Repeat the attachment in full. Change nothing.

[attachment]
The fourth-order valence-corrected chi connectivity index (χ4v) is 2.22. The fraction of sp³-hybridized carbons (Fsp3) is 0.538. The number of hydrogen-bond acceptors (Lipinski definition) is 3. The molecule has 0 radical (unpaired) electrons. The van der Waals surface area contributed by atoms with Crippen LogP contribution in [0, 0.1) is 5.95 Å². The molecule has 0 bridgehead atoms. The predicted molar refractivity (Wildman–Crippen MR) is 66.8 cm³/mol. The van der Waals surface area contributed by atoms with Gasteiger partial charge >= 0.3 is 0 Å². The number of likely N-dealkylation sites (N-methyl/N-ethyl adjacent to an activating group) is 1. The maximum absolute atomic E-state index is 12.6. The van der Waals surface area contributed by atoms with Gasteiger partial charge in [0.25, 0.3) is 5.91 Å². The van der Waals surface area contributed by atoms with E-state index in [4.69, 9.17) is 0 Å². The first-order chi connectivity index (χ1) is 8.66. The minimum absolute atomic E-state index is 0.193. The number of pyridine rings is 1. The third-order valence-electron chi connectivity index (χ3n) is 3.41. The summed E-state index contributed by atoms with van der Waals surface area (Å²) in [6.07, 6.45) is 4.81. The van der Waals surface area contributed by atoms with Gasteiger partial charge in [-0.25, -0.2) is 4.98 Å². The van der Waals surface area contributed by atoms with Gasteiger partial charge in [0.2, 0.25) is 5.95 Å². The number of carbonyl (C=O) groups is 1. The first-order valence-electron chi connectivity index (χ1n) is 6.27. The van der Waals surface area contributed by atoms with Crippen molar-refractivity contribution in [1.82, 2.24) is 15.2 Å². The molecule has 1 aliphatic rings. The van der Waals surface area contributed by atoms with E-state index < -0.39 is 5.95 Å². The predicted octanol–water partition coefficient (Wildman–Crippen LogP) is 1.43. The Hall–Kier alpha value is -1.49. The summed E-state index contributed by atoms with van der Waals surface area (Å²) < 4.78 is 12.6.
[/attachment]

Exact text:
The fourth-order valence-corrected chi connectivity index (χ4v) is 2.22. The fraction of sp³-hybridized carbons (Fsp3) is 0.538. The number of hydrogen-bond acceptors (Lipinski definition) is 3. The molecule has 0 radical (unpaired) electrons. The van der Waals surface area contributed by atoms with Crippen LogP contribution in [0, 0.1) is 5.95 Å². The molecule has 0 bridgehead atoms. The predicted molar refractivity (Wildman–Crippen MR) is 66.8 cm³/mol. The van der Waals surface area contributed by atoms with Gasteiger partial charge >= 0.3 is 0 Å². The number of likely N-dealkylation sites (N-methyl/N-ethyl adjacent to an activating group) is 1. The maximum absolute atomic E-state index is 12.6. The van der Waals surface area contributed by atoms with Gasteiger partial charge in [0.25, 0.3) is 5.91 Å². The van der Waals surface area contributed by atoms with E-state index in [4.69, 9.17) is 0 Å². The first-order chi connectivity index (χ1) is 8.66. The minimum absolute atomic E-state index is 0.193. The number of pyridine rings is 1. The third-order valence-electron chi connectivity index (χ3n) is 3.41. The summed E-state index contributed by atoms with van der Waals surface area (Å²) in [6.07, 6.45) is 4.81. The van der Waals surface area contributed by atoms with Gasteiger partial charge in [-0.25, -0.2) is 4.98 Å². The van der Waals surface area contributed by atoms with Gasteiger partial charge in [0.2, 0.25) is 5.95 Å². The number of carbonyl (C=O) groups is 1. The first-order valence-electron chi connectivity index (χ1n) is 6.27. The van der Waals surface area contributed by atoms with Crippen molar-refractivity contribution in [1.82, 2.24) is 15.2 Å². The molecule has 1 aliphatic rings. The van der Waals surface area contributed by atoms with E-state index < -0.39 is 5.95 Å². The predicted octanol–water partition coefficient (Wildman–Crippen LogP) is 1.43. The Hall–Kier alpha value is -1.49. The summed E-state index contributed by atoms with van der Waals surface area (Å²) < 4.78 is 12.6.